Things aren’t looking as promising for those hoping the Biden Administration’s plan to forgive up to $20,000 in student loan debt for millions of borrowers following arguments in cases against the plan in front of the Supreme Court this week. However, if the justices do vote against the plan and declare that the President overstepped his authority, there still be may other outlets he can pursue to try and act on a promise he made during his campaign.
While the three liberal-leaning justices and Amy Coney Barrett seemed to question if the cases brought against the administration had legal merit, the Conservative majority seemed to indicate that while a ruling likely won’t come until the end of June, they strongly felt the administration overstepped its authority with the plan that was unveiled in August. If they rule against it, borrowers will once again likely be expected to start paying back their loans by the end of summer, something that is daunting to many who had hoped for some reprieve.
According to Yahoo! Finance, the administration also does not have a formal backup plan in place either, as they have been sure that the plan would not be struck down.
“We feel confident in our authority under the HEROES Act to take the action that we have taken,” Bharat Ramamurti, deputy director of the National Economic Council, said in a press conference a few weeks ago. “Obviously, the Supreme Court will weigh in on that soon. But we are not deliberating or considering any other kind of alternative approach. We’re fully committed to the approach that the Secretary of Education used in this case, and we’re confident in our legal authority.”
Under the administration’s plan, millions of borrowers were eligible for up to $10,000 in debt relief if they made less than $125,00 per year. Those who received a Pell grant in college could be approved for an additional $10,000 in relief. The plan was put on pause after challenges, including a lawsuit from six conservative states that claimed it would hurt them financially, as well as another from borrowers who were excluded from the relief.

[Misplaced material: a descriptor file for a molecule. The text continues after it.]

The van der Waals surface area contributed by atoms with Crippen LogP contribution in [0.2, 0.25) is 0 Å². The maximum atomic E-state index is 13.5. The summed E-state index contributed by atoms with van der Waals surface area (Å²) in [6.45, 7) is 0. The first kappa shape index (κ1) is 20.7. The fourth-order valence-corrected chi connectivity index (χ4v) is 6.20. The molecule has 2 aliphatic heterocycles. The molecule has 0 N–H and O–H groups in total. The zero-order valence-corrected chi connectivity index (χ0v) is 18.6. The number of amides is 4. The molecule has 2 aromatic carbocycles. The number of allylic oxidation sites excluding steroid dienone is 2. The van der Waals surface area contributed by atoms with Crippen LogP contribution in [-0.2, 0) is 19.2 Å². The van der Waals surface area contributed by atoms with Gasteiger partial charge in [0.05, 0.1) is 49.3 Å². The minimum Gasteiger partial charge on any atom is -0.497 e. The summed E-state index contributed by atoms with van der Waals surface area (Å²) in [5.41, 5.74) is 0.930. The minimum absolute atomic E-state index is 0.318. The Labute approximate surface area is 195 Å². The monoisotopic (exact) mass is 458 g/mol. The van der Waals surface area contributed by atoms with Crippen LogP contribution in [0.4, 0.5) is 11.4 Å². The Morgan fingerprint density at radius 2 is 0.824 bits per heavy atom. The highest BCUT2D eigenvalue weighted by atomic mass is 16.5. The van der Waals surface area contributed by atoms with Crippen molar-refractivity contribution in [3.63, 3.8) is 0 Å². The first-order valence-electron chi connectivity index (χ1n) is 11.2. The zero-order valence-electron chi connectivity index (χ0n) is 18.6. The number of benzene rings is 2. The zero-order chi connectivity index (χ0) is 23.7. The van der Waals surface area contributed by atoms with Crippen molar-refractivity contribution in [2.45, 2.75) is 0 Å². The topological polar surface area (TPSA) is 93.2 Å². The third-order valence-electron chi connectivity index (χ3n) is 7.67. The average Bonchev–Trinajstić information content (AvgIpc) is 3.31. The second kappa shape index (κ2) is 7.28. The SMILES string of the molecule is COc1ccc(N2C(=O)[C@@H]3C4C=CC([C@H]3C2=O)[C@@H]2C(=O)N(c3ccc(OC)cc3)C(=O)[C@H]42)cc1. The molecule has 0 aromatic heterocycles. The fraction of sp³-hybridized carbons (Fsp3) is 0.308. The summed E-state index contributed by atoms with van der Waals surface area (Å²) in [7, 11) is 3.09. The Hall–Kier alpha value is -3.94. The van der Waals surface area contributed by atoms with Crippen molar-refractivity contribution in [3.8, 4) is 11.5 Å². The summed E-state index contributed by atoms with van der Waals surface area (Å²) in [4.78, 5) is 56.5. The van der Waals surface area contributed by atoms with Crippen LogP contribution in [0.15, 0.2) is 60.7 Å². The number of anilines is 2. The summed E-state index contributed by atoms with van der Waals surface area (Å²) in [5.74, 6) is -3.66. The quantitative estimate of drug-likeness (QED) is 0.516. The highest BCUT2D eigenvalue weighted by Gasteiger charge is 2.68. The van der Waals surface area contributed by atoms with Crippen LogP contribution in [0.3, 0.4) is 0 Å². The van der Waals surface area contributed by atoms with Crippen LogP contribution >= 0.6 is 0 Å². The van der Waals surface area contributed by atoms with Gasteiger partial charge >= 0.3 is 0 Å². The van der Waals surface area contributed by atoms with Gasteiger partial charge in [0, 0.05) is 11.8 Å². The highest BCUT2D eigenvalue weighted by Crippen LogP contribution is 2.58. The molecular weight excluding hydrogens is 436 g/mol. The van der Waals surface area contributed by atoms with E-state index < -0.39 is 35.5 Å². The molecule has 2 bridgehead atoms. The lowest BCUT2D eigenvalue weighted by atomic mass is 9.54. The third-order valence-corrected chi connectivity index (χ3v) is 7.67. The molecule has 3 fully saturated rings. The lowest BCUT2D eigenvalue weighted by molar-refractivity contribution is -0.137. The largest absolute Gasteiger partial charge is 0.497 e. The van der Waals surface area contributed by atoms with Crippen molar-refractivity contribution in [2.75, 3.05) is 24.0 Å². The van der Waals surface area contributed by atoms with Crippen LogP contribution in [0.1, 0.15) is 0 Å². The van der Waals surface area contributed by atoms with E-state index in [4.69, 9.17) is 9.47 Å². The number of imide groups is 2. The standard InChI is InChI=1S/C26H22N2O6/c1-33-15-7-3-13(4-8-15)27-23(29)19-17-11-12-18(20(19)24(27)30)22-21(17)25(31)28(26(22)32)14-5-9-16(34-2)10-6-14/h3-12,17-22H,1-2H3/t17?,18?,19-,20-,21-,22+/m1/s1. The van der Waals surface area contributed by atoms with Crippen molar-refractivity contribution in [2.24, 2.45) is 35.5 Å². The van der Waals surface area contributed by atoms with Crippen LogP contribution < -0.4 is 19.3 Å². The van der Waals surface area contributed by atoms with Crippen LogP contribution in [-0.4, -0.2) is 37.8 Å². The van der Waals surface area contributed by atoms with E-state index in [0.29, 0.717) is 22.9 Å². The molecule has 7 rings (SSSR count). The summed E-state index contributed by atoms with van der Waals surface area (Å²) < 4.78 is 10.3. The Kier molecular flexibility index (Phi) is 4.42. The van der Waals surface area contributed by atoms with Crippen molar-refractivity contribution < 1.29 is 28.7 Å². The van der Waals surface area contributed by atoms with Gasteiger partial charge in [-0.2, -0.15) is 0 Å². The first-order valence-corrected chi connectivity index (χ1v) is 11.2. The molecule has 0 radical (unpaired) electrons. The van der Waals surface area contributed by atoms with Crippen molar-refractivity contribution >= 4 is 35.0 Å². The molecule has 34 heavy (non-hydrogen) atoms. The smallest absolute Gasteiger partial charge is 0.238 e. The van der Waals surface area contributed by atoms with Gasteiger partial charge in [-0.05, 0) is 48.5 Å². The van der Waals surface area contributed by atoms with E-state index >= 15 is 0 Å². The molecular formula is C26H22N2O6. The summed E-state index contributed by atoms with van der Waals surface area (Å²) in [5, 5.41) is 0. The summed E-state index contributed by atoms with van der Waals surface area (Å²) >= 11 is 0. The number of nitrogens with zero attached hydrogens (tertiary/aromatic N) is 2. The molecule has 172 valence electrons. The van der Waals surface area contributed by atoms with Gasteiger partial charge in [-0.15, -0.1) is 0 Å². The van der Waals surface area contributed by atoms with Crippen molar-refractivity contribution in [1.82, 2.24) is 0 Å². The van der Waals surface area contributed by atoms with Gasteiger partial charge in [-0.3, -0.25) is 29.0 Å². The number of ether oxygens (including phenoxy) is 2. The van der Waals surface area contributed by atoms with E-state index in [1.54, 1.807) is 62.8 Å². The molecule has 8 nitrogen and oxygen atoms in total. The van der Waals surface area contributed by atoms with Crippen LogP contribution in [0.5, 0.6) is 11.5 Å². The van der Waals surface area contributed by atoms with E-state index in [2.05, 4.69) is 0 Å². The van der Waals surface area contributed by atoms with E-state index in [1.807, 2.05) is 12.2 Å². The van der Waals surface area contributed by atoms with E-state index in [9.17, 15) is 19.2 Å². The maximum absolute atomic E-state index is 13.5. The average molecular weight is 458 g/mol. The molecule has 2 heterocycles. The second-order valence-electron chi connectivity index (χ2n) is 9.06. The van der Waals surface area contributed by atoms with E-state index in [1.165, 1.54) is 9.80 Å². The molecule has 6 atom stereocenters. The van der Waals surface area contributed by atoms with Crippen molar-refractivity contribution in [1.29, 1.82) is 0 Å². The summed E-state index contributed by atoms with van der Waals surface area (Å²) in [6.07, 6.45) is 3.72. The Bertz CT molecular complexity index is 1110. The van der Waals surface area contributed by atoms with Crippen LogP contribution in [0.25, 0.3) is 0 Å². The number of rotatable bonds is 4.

Republicans have long challenged that the administration does not have the authority to provide the relief via executive order and must go through Congress to have it passed. However, with a Republican majority in the House and a slim Democratic majority in the Senate, it seems unlikely any debt relief would get through.
However, while the administration remains confident the plan will survive the challenges against it, there are potential alternative avenues they could use to push a plan through.
According to the Hill, the Administration can argue in favor of the plan again through the authority of the Higher Education Act (HEA) instead of the Higher Education Relief Opportunities for Students (HEROES) Act, which it is currently using to justify its proposal. In addition, a new executive action through HEA is also a potential possibility, similar to the one that Democratic leaders like Sen. Chuck Schumer (D-N.Y.) and Sen. Elizabeth Warren (D-Mass.) called for last year. They argued that the 1965 law allowed the president to use his authority to cancel up to $50,000 in debt for all borrowers because the law allows for relief for certain groups, like those who were defrauded or whose schools have since closed.
For now, its unclear what path the administration may consider taking, or how the court will rule.